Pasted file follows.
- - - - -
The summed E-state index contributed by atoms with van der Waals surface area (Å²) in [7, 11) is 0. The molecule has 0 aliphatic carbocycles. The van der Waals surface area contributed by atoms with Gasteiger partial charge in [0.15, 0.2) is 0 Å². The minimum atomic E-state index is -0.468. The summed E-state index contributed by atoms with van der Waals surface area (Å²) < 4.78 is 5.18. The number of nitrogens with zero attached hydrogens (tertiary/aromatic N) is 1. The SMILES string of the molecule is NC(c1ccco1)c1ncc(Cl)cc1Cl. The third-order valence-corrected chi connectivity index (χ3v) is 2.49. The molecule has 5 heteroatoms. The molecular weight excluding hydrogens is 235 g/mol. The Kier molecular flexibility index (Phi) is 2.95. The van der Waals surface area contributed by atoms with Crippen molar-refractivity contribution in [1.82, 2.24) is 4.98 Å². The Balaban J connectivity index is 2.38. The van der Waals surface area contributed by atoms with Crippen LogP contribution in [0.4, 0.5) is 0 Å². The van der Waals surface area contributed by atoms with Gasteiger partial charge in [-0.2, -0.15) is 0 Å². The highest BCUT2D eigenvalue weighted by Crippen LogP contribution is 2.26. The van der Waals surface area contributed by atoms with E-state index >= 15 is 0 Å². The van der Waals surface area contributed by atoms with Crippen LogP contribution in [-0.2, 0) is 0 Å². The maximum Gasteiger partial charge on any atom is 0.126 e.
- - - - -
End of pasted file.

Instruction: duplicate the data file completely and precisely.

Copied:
The summed E-state index contributed by atoms with van der Waals surface area (Å²) in [7, 11) is 0. The molecule has 0 aliphatic carbocycles. The van der Waals surface area contributed by atoms with Gasteiger partial charge in [0.15, 0.2) is 0 Å². The minimum atomic E-state index is -0.468. The summed E-state index contributed by atoms with van der Waals surface area (Å²) < 4.78 is 5.18. The number of nitrogens with zero attached hydrogens (tertiary/aromatic N) is 1. The SMILES string of the molecule is NC(c1ccco1)c1ncc(Cl)cc1Cl. The third-order valence-corrected chi connectivity index (χ3v) is 2.49. The molecule has 5 heteroatoms. The molecular weight excluding hydrogens is 235 g/mol. The Kier molecular flexibility index (Phi) is 2.95. The van der Waals surface area contributed by atoms with Crippen molar-refractivity contribution in [1.82, 2.24) is 4.98 Å². The Balaban J connectivity index is 2.38. The van der Waals surface area contributed by atoms with Crippen LogP contribution in [0.4, 0.5) is 0 Å². The van der Waals surface area contributed by atoms with Gasteiger partial charge in [-0.2, -0.15) is 0 Å². The highest BCUT2D eigenvalue weighted by Crippen LogP contribution is 2.26. The van der Waals surface area contributed by atoms with E-state index >= 15 is 0 Å². The van der Waals surface area contributed by atoms with Crippen LogP contribution in [-0.2, 0) is 0 Å². The maximum Gasteiger partial charge on any atom is 0.126 e.